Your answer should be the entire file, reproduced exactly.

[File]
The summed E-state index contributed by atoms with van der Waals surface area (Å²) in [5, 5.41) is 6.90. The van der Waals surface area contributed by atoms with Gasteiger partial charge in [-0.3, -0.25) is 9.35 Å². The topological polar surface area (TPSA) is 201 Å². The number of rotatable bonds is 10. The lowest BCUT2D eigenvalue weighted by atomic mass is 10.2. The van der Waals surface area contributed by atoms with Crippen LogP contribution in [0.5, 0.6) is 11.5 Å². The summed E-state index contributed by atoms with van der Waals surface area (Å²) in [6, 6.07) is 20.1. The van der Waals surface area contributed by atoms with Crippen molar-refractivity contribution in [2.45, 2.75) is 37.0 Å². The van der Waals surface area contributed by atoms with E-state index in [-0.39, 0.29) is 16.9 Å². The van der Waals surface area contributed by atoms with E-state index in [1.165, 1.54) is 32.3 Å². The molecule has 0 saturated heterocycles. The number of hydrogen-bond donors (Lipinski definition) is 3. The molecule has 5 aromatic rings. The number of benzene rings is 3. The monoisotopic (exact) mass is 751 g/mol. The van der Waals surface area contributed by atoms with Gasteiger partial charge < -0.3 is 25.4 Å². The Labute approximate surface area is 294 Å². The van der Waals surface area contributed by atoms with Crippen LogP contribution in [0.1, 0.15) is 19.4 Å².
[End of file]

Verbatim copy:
The summed E-state index contributed by atoms with van der Waals surface area (Å²) in [5, 5.41) is 6.90. The van der Waals surface area contributed by atoms with Gasteiger partial charge in [-0.3, -0.25) is 9.35 Å². The topological polar surface area (TPSA) is 201 Å². The number of rotatable bonds is 10. The lowest BCUT2D eigenvalue weighted by atomic mass is 10.2. The van der Waals surface area contributed by atoms with Crippen LogP contribution in [0.5, 0.6) is 11.5 Å². The summed E-state index contributed by atoms with van der Waals surface area (Å²) in [6, 6.07) is 20.1. The van der Waals surface area contributed by atoms with Crippen molar-refractivity contribution in [2.45, 2.75) is 37.0 Å². The van der Waals surface area contributed by atoms with E-state index in [-0.39, 0.29) is 16.9 Å². The van der Waals surface area contributed by atoms with E-state index in [1.165, 1.54) is 32.3 Å². The molecule has 0 saturated heterocycles. The number of hydrogen-bond donors (Lipinski definition) is 3. The molecule has 5 aromatic rings. The number of benzene rings is 3. The monoisotopic (exact) mass is 751 g/mol. The van der Waals surface area contributed by atoms with Gasteiger partial charge < -0.3 is 25.4 Å². The Labute approximate surface area is 294 Å². The van der Waals surface area contributed by atoms with Crippen LogP contribution in [0.1, 0.15) is 19.4 Å².